On Thursday, thousands of Peruvian demonstrators, many of them were from the country’s south, which is mainly indigenous, poured into Lima, the capital, angry at the rising death toll since unrest began last month and demanding radical change.
Others believe the march attracted more than twice as many people as the 3,500 police thought it did.
On other streets, rows of riot-clad police clashed with protestors who were throwing rocks, and late on Thursday, a historic structure in the city’s historic district caught fire.
The building, on San Martin Plaza, was empty when the massive blaze ignited from unknown causes, a firefighter commander told local radio.
Canada-based miner Hudbay said in a statement that protesters had entered the site of its Peru unit, damaging and burning key machinery and vehicles.
“This has not been a protest; this has been a sabotage of the rule of law,” Prime Minister Alberto Otarola said Thursday evening alongside President Dina Boluarte and other government ministers.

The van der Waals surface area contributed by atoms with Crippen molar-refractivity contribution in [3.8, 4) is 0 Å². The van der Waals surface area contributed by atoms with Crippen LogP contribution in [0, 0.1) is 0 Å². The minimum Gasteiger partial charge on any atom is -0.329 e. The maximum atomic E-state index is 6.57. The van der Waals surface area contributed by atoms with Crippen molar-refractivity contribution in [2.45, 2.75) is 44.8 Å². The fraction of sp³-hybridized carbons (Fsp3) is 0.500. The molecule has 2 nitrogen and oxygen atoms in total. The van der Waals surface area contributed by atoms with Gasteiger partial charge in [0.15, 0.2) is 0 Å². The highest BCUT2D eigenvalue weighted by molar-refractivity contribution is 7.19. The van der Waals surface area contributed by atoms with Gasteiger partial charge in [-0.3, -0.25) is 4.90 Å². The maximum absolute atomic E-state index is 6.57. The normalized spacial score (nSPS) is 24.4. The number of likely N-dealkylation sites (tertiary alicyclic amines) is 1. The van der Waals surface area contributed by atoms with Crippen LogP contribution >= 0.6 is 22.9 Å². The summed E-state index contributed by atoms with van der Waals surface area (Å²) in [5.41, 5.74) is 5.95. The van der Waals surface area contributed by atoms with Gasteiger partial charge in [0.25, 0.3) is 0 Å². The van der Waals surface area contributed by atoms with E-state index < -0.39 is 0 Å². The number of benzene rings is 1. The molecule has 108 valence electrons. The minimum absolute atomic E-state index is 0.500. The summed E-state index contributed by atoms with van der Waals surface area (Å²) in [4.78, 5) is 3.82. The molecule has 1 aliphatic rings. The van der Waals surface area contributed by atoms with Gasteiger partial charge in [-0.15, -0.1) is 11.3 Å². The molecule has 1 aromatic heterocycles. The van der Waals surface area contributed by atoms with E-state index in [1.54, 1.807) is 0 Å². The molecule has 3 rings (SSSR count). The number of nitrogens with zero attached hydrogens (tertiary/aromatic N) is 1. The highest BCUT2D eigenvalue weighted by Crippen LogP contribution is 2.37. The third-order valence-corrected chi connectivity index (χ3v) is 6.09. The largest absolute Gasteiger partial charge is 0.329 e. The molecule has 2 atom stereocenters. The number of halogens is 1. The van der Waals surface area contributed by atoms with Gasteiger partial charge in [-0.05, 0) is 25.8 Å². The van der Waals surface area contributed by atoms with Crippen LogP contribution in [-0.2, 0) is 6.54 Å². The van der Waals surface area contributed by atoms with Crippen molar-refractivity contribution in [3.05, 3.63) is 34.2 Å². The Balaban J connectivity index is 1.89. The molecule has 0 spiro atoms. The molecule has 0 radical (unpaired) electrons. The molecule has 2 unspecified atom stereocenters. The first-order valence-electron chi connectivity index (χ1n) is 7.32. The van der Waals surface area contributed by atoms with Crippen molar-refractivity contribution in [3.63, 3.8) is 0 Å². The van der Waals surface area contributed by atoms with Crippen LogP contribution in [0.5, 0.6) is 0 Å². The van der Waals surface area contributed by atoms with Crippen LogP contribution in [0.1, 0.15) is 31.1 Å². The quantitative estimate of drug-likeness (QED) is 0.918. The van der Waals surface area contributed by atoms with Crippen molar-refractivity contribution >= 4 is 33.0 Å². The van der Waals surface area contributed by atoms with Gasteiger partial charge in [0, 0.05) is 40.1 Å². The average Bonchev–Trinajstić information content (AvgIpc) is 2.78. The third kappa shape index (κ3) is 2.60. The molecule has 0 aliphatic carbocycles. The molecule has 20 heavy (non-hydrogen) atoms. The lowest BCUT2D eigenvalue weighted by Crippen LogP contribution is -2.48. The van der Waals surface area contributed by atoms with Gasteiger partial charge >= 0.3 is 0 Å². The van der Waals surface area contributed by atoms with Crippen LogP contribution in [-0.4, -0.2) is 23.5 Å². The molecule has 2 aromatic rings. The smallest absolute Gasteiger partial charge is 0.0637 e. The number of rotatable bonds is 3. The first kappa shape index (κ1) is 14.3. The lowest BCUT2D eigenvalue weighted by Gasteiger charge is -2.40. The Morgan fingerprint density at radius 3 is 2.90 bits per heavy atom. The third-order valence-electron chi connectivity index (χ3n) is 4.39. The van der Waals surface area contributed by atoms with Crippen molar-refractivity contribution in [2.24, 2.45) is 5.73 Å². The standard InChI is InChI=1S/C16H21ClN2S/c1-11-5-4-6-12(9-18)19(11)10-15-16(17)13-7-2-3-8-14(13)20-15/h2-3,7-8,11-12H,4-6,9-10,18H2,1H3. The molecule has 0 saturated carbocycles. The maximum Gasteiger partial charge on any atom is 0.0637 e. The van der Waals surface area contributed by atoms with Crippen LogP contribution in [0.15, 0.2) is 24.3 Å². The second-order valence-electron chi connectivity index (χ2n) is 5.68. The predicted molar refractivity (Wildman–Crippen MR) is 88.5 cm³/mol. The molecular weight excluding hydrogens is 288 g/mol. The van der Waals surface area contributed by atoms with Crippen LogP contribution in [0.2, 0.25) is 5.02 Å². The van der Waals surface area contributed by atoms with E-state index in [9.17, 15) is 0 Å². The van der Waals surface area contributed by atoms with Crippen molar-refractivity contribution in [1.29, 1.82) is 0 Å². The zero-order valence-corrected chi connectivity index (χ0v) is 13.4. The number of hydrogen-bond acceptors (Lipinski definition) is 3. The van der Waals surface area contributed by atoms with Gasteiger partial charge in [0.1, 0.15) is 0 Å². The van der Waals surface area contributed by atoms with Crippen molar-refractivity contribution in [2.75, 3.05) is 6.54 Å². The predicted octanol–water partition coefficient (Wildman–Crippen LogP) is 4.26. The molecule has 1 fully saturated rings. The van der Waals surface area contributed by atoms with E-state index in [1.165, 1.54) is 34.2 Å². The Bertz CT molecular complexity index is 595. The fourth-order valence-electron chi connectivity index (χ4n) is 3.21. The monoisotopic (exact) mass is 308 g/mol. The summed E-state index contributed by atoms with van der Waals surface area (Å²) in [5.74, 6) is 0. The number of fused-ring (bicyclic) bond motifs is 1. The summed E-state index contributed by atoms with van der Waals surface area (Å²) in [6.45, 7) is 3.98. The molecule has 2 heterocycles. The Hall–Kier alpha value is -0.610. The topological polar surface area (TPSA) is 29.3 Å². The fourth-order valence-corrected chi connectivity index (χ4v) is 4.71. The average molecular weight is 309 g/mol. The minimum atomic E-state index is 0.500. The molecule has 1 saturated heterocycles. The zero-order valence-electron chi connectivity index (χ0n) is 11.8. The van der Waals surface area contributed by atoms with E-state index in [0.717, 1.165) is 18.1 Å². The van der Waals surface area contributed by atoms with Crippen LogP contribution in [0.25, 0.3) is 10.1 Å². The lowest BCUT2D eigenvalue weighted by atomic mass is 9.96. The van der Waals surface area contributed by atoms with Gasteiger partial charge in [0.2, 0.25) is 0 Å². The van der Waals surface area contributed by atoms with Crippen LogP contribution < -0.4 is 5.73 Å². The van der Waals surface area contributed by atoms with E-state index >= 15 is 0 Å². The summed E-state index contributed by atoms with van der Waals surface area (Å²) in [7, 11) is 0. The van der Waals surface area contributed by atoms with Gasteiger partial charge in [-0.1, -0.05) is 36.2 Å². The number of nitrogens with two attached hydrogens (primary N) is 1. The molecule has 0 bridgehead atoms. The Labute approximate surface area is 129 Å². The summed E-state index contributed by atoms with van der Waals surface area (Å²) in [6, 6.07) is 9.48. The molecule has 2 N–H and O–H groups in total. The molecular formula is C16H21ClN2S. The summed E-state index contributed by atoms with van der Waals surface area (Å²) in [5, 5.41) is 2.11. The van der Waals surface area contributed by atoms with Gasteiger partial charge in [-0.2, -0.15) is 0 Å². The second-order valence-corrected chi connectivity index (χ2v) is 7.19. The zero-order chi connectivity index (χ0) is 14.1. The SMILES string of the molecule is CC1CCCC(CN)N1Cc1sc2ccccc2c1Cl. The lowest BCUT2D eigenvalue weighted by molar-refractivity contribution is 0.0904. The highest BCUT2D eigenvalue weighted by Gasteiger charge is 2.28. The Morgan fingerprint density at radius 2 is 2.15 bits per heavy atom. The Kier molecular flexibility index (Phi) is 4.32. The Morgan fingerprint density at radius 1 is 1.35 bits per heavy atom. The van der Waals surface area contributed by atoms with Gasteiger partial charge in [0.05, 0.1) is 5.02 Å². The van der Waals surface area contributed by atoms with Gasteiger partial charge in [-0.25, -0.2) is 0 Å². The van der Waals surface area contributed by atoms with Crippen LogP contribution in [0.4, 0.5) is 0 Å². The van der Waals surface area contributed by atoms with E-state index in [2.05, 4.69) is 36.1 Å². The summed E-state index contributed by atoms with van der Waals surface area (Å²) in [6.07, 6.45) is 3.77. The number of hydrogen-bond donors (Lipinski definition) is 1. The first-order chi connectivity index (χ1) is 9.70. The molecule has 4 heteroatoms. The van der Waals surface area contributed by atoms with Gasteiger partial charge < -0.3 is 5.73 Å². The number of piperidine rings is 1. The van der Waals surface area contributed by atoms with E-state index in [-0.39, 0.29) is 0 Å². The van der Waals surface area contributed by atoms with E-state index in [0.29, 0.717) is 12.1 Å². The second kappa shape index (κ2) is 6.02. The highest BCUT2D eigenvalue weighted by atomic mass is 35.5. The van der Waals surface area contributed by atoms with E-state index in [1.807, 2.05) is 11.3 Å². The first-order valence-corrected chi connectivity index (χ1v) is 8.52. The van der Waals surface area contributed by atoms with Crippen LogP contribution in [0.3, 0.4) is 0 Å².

Interior Minister Vicente Romero disputed claims circulating on social media that the Lima blaze had been caused by a police officer’s tear gas grenade.
Over the past month, raucous and sometimes deadly protests have led to the worst violence Peru has seen in more than two decades, as many in poorer, rural regions vent anger at the Lima establishment over inequality and rising prices, testing the copper-rich Andean nation’s democratic institutions.
Protesters are demanding the resignation of Boluarte, snap elections and a new constitution to replace the market-friendly one dating back to the days of right-wing strongman Alberto Fujimori in the 1990s.